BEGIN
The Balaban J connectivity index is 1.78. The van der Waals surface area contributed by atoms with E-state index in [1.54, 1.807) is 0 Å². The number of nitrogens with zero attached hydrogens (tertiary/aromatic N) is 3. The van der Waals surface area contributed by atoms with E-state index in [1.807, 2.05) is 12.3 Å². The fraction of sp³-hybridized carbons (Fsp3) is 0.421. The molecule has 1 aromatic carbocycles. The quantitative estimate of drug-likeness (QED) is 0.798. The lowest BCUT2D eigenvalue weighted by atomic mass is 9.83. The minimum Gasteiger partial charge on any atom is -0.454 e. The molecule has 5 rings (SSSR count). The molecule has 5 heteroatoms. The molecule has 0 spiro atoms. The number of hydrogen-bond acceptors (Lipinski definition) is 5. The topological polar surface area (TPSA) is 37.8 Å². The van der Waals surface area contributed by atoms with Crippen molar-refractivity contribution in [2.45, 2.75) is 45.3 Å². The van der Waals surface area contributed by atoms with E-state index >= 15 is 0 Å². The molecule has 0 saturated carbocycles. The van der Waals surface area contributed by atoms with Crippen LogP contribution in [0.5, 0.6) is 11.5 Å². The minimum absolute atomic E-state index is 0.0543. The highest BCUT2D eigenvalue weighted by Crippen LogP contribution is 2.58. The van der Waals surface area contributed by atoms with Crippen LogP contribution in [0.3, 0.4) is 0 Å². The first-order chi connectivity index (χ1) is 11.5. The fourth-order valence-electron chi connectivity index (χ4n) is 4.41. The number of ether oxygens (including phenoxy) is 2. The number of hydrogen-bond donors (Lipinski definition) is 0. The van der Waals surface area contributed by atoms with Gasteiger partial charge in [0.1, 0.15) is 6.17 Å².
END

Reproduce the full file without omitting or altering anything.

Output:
The Balaban J connectivity index is 1.78. The van der Waals surface area contributed by atoms with E-state index in [1.54, 1.807) is 0 Å². The number of nitrogens with zero attached hydrogens (tertiary/aromatic N) is 3. The van der Waals surface area contributed by atoms with E-state index in [1.807, 2.05) is 12.3 Å². The fraction of sp³-hybridized carbons (Fsp3) is 0.421. The molecule has 1 aromatic carbocycles. The quantitative estimate of drug-likeness (QED) is 0.798. The lowest BCUT2D eigenvalue weighted by atomic mass is 9.83. The minimum Gasteiger partial charge on any atom is -0.454 e. The molecule has 5 rings (SSSR count). The molecule has 5 heteroatoms. The molecule has 0 spiro atoms. The number of hydrogen-bond acceptors (Lipinski definition) is 5. The topological polar surface area (TPSA) is 37.8 Å². The van der Waals surface area contributed by atoms with Crippen molar-refractivity contribution in [2.45, 2.75) is 45.3 Å². The van der Waals surface area contributed by atoms with E-state index >= 15 is 0 Å². The molecule has 0 saturated carbocycles. The van der Waals surface area contributed by atoms with Crippen LogP contribution in [0.5, 0.6) is 11.5 Å². The minimum absolute atomic E-state index is 0.0543. The highest BCUT2D eigenvalue weighted by Crippen LogP contribution is 2.58. The van der Waals surface area contributed by atoms with Crippen LogP contribution in [0.3, 0.4) is 0 Å². The first-order chi connectivity index (χ1) is 11.5. The fourth-order valence-electron chi connectivity index (χ4n) is 4.41. The number of ether oxygens (including phenoxy) is 2. The number of hydrogen-bond donors (Lipinski definition) is 0. The van der Waals surface area contributed by atoms with Gasteiger partial charge in [0.1, 0.15) is 6.17 Å².